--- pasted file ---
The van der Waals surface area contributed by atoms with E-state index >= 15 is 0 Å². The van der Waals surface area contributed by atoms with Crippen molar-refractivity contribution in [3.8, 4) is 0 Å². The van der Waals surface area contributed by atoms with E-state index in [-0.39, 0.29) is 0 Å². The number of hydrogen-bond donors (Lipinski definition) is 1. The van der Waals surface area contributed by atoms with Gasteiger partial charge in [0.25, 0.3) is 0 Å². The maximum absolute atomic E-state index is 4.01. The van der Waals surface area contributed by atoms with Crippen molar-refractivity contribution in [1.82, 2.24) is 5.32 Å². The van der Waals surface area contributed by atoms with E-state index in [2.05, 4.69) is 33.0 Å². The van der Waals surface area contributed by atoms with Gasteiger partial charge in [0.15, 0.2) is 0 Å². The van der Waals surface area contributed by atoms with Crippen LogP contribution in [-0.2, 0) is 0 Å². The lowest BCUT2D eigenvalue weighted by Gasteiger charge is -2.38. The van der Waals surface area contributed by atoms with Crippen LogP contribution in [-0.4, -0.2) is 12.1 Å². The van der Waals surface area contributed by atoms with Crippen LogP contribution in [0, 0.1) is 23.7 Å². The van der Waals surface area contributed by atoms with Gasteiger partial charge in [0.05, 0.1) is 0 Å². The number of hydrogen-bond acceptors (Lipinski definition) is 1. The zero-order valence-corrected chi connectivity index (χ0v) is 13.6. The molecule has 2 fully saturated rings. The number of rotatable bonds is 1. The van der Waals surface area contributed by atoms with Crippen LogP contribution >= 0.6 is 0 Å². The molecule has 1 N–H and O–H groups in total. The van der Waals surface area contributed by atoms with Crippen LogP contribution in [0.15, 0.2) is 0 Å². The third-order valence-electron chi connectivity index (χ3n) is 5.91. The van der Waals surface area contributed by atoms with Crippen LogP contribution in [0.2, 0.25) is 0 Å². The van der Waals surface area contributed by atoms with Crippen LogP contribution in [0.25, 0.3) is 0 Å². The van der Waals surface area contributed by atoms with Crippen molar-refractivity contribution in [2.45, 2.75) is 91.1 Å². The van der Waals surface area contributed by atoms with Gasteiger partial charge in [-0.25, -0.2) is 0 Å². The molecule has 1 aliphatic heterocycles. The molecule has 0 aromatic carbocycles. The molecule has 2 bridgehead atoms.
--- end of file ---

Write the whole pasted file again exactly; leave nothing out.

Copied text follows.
The van der Waals surface area contributed by atoms with E-state index >= 15 is 0 Å². The van der Waals surface area contributed by atoms with Crippen molar-refractivity contribution in [3.8, 4) is 0 Å². The van der Waals surface area contributed by atoms with E-state index in [-0.39, 0.29) is 0 Å². The number of hydrogen-bond donors (Lipinski definition) is 1. The van der Waals surface area contributed by atoms with Gasteiger partial charge in [0.25, 0.3) is 0 Å². The maximum absolute atomic E-state index is 4.01. The van der Waals surface area contributed by atoms with Crippen molar-refractivity contribution in [1.82, 2.24) is 5.32 Å². The van der Waals surface area contributed by atoms with E-state index in [2.05, 4.69) is 33.0 Å². The van der Waals surface area contributed by atoms with Gasteiger partial charge in [0.15, 0.2) is 0 Å². The van der Waals surface area contributed by atoms with Crippen LogP contribution in [-0.2, 0) is 0 Å². The lowest BCUT2D eigenvalue weighted by Gasteiger charge is -2.38. The van der Waals surface area contributed by atoms with Crippen LogP contribution in [-0.4, -0.2) is 12.1 Å². The van der Waals surface area contributed by atoms with Crippen LogP contribution in [0, 0.1) is 23.7 Å². The van der Waals surface area contributed by atoms with Gasteiger partial charge in [0.05, 0.1) is 0 Å². The number of hydrogen-bond acceptors (Lipinski definition) is 1. The zero-order valence-corrected chi connectivity index (χ0v) is 13.6. The molecule has 2 fully saturated rings. The number of rotatable bonds is 1. The van der Waals surface area contributed by atoms with Crippen LogP contribution >= 0.6 is 0 Å². The molecule has 1 N–H and O–H groups in total. The van der Waals surface area contributed by atoms with Crippen LogP contribution in [0.15, 0.2) is 0 Å². The third-order valence-electron chi connectivity index (χ3n) is 5.91. The van der Waals surface area contributed by atoms with Crippen LogP contribution in [0.2, 0.25) is 0 Å². The van der Waals surface area contributed by atoms with Crippen LogP contribution in [0.25, 0.3) is 0 Å². The van der Waals surface area contributed by atoms with Crippen molar-refractivity contribution in [2.45, 2.75) is 91.1 Å². The van der Waals surface area contributed by atoms with Gasteiger partial charge in [-0.25, -0.2) is 0 Å². The molecule has 1 aliphatic heterocycles. The molecule has 0 aromatic carbocycles. The molecule has 2 bridgehead atoms.